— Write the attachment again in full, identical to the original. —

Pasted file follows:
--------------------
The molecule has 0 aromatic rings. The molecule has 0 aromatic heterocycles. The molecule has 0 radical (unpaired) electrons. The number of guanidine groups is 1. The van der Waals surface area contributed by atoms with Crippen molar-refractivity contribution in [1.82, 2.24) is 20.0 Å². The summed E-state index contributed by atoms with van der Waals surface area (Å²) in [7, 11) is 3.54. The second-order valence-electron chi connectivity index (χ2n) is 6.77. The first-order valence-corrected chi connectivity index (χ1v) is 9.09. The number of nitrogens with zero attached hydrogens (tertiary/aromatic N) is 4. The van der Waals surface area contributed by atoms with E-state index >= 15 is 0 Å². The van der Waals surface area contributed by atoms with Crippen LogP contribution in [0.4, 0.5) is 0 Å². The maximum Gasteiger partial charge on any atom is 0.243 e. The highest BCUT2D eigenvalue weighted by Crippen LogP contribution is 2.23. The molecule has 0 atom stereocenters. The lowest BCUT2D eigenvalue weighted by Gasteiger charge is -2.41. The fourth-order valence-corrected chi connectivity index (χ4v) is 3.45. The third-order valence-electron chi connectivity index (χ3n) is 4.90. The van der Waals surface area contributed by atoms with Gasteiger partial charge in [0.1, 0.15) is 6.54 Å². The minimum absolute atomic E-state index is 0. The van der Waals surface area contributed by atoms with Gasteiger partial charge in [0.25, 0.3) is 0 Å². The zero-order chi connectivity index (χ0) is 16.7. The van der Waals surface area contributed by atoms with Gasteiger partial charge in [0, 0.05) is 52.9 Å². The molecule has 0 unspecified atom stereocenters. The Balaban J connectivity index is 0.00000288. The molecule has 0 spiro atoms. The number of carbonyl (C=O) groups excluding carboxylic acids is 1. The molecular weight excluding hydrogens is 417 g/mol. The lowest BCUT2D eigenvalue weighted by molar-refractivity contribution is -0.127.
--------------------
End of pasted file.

The molecule has 0 aromatic rings. The molecule has 0 aromatic heterocycles. The molecule has 0 radical (unpaired) electrons. The number of guanidine groups is 1. The van der Waals surface area contributed by atoms with Crippen molar-refractivity contribution in [1.82, 2.24) is 20.0 Å². The summed E-state index contributed by atoms with van der Waals surface area (Å²) in [7, 11) is 3.54. The second-order valence-electron chi connectivity index (χ2n) is 6.77. The first-order valence-corrected chi connectivity index (χ1v) is 9.09. The number of nitrogens with zero attached hydrogens (tertiary/aromatic N) is 4. The van der Waals surface area contributed by atoms with E-state index >= 15 is 0 Å². The van der Waals surface area contributed by atoms with Crippen LogP contribution in [0.4, 0.5) is 0 Å². The maximum Gasteiger partial charge on any atom is 0.243 e. The highest BCUT2D eigenvalue weighted by Crippen LogP contribution is 2.23. The molecule has 0 atom stereocenters. The lowest BCUT2D eigenvalue weighted by Gasteiger charge is -2.41. The fourth-order valence-corrected chi connectivity index (χ4v) is 3.45. The third-order valence-electron chi connectivity index (χ3n) is 4.90. The van der Waals surface area contributed by atoms with Gasteiger partial charge in [0.1, 0.15) is 6.54 Å². The minimum absolute atomic E-state index is 0. The van der Waals surface area contributed by atoms with Gasteiger partial charge in [0.25, 0.3) is 0 Å². The zero-order chi connectivity index (χ0) is 16.7. The van der Waals surface area contributed by atoms with Gasteiger partial charge in [0, 0.05) is 52.9 Å². The molecule has 0 unspecified atom stereocenters. The Balaban J connectivity index is 0.00000288. The molecule has 0 spiro atoms. The number of carbonyl (C=O) groups excluding carboxylic acids is 1. The molecular weight excluding hydrogens is 417 g/mol. The lowest BCUT2D eigenvalue weighted by molar-refractivity contribution is -0.127.